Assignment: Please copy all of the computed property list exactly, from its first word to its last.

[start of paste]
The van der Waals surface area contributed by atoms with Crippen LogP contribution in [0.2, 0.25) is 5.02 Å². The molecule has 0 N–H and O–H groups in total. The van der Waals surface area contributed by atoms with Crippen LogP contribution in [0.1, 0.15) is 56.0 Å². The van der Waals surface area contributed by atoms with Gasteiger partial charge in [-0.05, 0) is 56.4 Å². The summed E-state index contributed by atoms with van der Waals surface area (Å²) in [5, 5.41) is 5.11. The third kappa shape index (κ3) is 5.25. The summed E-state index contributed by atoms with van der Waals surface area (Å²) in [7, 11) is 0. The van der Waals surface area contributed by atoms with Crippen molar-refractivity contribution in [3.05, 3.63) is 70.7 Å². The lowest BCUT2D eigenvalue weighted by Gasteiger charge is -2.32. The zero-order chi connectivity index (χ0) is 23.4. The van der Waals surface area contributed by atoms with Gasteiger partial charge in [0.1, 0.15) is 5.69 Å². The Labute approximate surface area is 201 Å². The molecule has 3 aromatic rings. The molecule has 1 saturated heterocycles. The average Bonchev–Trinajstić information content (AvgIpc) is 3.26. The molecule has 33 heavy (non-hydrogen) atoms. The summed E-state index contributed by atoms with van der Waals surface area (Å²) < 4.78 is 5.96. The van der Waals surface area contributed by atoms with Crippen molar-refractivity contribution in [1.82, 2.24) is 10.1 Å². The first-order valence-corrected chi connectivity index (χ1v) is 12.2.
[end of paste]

The van der Waals surface area contributed by atoms with Crippen LogP contribution in [0.2, 0.25) is 5.02 Å². The molecule has 0 N–H and O–H groups in total. The van der Waals surface area contributed by atoms with Crippen LogP contribution in [0.1, 0.15) is 56.0 Å². The van der Waals surface area contributed by atoms with Gasteiger partial charge in [-0.05, 0) is 56.4 Å². The summed E-state index contributed by atoms with van der Waals surface area (Å²) in [5, 5.41) is 5.11. The third kappa shape index (κ3) is 5.25. The summed E-state index contributed by atoms with van der Waals surface area (Å²) in [7, 11) is 0. The van der Waals surface area contributed by atoms with Crippen molar-refractivity contribution in [3.05, 3.63) is 70.7 Å². The lowest BCUT2D eigenvalue weighted by Gasteiger charge is -2.32. The zero-order chi connectivity index (χ0) is 23.4. The van der Waals surface area contributed by atoms with Gasteiger partial charge in [0.1, 0.15) is 5.69 Å². The Labute approximate surface area is 201 Å². The molecule has 3 aromatic rings. The molecule has 1 saturated heterocycles. The average Bonchev–Trinajstić information content (AvgIpc) is 3.26. The molecule has 33 heavy (non-hydrogen) atoms. The summed E-state index contributed by atoms with van der Waals surface area (Å²) < 4.78 is 5.96. The van der Waals surface area contributed by atoms with Crippen molar-refractivity contribution in [1.82, 2.24) is 10.1 Å². The first-order valence-corrected chi connectivity index (χ1v) is 12.2.